Spot a good deal on a skin care product online? Some ads say you can try a product out for free before committing to it. But know this: “free” trials aren’t always free — they might come with hidden fees and other strings attached.
Attorney, Division of Consumer & Business Education, FTC
In the 80s, singer Bonnie Tyler topped the charts with a song that had the lyric, “Turn around, bright eyes.” Who knew that for the millions of Americans diagnosed with age-related macular degeneration, Tyler’s power ballad offers a tip to remember next time you’re in the drug store.
If your health care provider suggests you take a vitamin formulation to help manage your condition, check the front of the package and then turn it around to read the ingredient label to make sure you’re getting exactly what he or she recommends.
For many of us, homeopathy is one of those things we’ve heard of… but we might not be able to describe it, exactly. It’s a form of alternative medicine, and is based on the view that a substance that causes symptoms of an illness in a healthy person will — when diluted to a level that’s nearly undetectable — cure similar symptoms in sick people.
Why are we talking about this? Well, the FTC will be hosting a free, public workshop on September 21, 2015, to take a closer look at advertising for over-the-counter homeopathic products.
Weight gain and stubborn belly fat: the bane of many middle-aged women. But what if there were a clinically-proven supplement that could help you lose substantial weight, reduce that pouch, and increase your metabolism? Well, one company claimed that’s just what they were offering. Only one problem, says the FTC: the company doesn’t have the evidence to support its claims.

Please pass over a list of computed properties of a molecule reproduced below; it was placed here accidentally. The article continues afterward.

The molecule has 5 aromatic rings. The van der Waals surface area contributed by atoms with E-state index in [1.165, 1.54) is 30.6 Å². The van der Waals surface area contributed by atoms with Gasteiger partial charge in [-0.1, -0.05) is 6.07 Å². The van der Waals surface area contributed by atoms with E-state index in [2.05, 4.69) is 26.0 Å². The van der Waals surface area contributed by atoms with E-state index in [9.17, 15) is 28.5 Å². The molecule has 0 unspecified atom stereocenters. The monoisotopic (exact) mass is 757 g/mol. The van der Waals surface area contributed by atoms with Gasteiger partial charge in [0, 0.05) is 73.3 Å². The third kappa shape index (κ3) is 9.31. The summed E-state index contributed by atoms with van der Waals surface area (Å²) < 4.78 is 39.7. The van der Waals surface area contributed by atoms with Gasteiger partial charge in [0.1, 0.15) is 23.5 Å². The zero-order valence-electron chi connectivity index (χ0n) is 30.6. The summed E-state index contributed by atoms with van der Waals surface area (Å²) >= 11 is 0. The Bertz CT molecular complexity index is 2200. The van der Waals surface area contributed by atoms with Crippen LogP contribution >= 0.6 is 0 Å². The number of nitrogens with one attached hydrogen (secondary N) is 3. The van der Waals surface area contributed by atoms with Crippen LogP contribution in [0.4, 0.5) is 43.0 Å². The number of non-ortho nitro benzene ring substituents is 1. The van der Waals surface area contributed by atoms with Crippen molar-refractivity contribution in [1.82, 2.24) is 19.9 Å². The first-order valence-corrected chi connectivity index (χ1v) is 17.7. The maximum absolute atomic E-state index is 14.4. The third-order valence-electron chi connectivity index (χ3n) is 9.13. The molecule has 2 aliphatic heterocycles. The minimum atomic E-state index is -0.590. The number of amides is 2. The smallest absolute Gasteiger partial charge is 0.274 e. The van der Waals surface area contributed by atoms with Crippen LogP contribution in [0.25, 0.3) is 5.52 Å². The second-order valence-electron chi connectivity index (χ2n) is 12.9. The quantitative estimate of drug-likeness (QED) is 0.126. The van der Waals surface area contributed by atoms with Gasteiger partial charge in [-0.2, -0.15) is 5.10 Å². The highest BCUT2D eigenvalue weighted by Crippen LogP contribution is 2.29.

You get an email from a friend, with a link and a message: “Hi! Oprah says it’s excellent!” But did your friend really send this message? And what’s so excellent?
Millions of people got emails like this one, but not from their friends. Instead, according to the FTC, marketers hired by Sale Slash sent spam emails from hacked email and social media accounts. Why? To trick people into thinking the messages came from a friend. And, of course, to sell stuff.
Look at the label on a bottle of diet pills or another weight loss product. What ingredients do you see? Unfortunately, you might not be seeing the whole picture.
The Food and Drug Administration (FDA) has found hidden drugs and chemicals in hundreds of over-the-counter dietary supplements — even in so-called “natural” diet products. The FDA’s website offers a running list of tainted weight loss products, along with a helpful video: Being Fooled by Empty Diet Promises.
Every spring, the FTC issues its Annual Highlights for the previous year. It’s like a corporate annual report, summarizing what we did and how we did it. Interested in our mission to protect consumers? Here are some of 2014’s highlights.
Acting Assistant Director, Division of Consumer and Business Education
Once upon a time, a long time ago, a company called Lane Labs marketed products made out of shark cartilage, claiming they could treat and cure cancer. Only, not so much. The FTC sued the company in 2000, they settled, and paid a hefty sum. The court also barred them from making claims about the health benefits of a product unless they had scientific evidence to support those claims.